Abstract: Drowning is “the process of experiencing respiratory impairment from submersion or immersion in liquid.” According to the World Health Organization, drowning claims the lives of > 40 people every hour of every day. Drowning involves some physiological principles and medical interventions that are unique. It occurs in a deceptively hostile environment that involves an underestimation of the dangers or an overestimation of water competency. It has been estimated that > 90% of drownings are preventable. When water is aspirated into the airways, coughing is the initial reflex response. The acute lung injury alters the exchange of oxygen in different proportions. The combined effects of fluid in the lungs, loss of surfactant, and increased capillary-alveolar permeability result in decreased lung compliance, increased right-to-left shunting in the lungs, atelectasis, and alveolitis, a noncardiogenic pulmonary edema. Salt and fresh water aspirations cause similar pathology. If the person is not rescued, aspiration continues, and hypoxemia leads to loss of consciousness and apnea in seconds to minutes. As a consequence, hypoxic cardiac arrest occurs. The decision to admit to an ICU should consider the patient’s drowning severity and comorbid or premorbid conditions. Ventilation therapy should achieve an intrapulmonary shunt ≤ 20% or Pao2:Fio2 ≥ 250. Premature ventilatory weaning may cause the return of pulmonary edema with the need for re-intubation and an anticipation of prolonged hospital stays and further morbidity. This review includes all the essential steps from the first call to action until the best practice at the prehospital, ED, and hospitalization.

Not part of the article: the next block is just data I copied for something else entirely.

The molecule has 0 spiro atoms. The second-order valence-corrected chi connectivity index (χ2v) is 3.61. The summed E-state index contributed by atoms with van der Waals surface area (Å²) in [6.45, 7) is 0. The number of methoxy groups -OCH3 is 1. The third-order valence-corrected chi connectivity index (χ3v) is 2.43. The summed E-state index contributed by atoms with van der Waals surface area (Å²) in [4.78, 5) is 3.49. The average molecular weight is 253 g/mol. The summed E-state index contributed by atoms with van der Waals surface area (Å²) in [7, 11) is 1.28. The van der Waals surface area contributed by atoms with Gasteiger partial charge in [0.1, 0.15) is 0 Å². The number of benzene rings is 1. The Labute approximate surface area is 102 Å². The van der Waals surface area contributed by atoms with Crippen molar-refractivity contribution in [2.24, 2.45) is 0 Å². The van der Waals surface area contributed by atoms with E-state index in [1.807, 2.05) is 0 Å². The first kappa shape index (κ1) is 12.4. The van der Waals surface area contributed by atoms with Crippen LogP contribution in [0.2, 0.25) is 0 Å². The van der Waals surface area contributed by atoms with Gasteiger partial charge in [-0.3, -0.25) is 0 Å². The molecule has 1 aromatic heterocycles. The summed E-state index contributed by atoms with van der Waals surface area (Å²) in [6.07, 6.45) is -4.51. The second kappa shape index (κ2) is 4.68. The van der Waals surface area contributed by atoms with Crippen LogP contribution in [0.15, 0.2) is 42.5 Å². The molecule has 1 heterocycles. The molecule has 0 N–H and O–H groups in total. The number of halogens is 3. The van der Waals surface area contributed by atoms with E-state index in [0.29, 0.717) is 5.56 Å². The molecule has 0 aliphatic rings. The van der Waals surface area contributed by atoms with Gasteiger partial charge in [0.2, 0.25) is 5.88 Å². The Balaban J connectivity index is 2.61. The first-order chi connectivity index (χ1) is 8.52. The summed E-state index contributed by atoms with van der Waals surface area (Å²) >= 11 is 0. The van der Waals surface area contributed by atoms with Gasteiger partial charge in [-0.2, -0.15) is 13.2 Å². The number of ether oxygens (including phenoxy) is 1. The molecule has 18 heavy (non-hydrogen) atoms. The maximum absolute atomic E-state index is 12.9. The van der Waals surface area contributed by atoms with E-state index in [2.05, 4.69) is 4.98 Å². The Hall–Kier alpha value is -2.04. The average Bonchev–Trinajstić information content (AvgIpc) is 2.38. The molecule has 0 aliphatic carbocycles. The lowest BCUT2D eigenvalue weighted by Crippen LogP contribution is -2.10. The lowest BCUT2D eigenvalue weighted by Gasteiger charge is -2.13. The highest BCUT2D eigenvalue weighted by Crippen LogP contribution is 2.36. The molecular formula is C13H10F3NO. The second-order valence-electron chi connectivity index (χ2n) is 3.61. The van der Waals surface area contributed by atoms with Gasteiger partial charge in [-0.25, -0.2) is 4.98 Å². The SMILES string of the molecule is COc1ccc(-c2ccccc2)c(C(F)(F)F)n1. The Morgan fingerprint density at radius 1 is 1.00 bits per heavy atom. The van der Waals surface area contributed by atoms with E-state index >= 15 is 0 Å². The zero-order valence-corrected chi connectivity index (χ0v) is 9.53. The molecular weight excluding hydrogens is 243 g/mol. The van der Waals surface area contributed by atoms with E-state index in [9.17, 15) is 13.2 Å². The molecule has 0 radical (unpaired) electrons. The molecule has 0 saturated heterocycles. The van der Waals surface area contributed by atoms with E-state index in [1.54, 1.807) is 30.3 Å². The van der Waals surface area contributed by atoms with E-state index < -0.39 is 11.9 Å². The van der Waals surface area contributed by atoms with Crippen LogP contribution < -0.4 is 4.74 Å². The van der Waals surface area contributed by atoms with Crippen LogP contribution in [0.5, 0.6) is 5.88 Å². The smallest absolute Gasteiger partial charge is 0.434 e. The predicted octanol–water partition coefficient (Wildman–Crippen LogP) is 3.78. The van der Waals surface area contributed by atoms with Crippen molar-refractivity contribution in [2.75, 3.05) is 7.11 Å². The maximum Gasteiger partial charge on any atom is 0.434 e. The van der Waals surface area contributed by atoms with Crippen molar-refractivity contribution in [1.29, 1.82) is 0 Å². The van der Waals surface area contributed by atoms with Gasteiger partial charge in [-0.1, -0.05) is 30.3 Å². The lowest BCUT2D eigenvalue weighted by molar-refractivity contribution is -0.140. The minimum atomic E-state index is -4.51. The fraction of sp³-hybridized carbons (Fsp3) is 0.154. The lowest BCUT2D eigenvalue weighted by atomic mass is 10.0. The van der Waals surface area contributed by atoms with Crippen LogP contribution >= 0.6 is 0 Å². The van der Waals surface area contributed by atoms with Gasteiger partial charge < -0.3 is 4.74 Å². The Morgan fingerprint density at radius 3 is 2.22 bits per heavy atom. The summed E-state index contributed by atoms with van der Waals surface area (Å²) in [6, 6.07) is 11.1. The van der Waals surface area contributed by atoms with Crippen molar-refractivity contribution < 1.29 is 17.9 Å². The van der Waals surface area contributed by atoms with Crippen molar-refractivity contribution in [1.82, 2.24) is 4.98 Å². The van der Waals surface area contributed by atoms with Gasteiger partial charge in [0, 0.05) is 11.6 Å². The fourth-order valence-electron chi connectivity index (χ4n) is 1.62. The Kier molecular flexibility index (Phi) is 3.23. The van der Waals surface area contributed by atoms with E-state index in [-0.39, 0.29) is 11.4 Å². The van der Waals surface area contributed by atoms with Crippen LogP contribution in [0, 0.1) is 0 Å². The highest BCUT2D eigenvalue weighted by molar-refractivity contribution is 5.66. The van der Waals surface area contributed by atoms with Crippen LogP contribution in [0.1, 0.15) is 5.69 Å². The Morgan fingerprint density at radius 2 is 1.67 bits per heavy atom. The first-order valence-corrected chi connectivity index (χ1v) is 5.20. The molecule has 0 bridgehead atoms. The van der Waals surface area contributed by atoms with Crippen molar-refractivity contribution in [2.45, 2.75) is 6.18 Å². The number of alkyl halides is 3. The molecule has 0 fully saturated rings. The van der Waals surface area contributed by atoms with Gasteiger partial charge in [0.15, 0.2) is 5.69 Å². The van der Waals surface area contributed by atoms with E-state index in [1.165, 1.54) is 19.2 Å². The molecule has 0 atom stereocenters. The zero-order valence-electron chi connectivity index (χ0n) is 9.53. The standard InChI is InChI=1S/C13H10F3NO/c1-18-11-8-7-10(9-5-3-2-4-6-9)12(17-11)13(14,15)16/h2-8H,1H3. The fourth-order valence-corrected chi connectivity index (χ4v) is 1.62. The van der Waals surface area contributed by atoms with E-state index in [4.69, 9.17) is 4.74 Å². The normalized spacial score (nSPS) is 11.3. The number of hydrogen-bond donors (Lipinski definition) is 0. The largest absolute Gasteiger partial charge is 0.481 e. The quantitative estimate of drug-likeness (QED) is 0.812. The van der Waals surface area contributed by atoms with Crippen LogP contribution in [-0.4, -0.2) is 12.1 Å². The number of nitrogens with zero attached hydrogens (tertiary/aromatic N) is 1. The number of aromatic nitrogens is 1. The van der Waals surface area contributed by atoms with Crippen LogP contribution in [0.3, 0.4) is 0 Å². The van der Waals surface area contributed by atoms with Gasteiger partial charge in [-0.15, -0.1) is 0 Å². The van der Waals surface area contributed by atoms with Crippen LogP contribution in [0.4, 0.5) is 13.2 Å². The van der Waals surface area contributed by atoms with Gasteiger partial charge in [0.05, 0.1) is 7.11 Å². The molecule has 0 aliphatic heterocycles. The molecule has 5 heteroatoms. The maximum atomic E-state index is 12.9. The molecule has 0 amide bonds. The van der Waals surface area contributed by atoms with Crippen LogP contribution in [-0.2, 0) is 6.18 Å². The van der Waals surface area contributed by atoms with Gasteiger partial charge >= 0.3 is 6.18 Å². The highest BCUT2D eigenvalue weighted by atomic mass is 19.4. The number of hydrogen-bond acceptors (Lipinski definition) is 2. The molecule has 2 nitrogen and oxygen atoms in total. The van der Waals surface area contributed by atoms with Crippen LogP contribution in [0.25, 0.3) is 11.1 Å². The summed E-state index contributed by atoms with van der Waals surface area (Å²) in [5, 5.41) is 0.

Citation: Szpilman, D., & Morgan, P. J. (2021). Management for the drowning patient. Chest, 159(4), 1473-1483.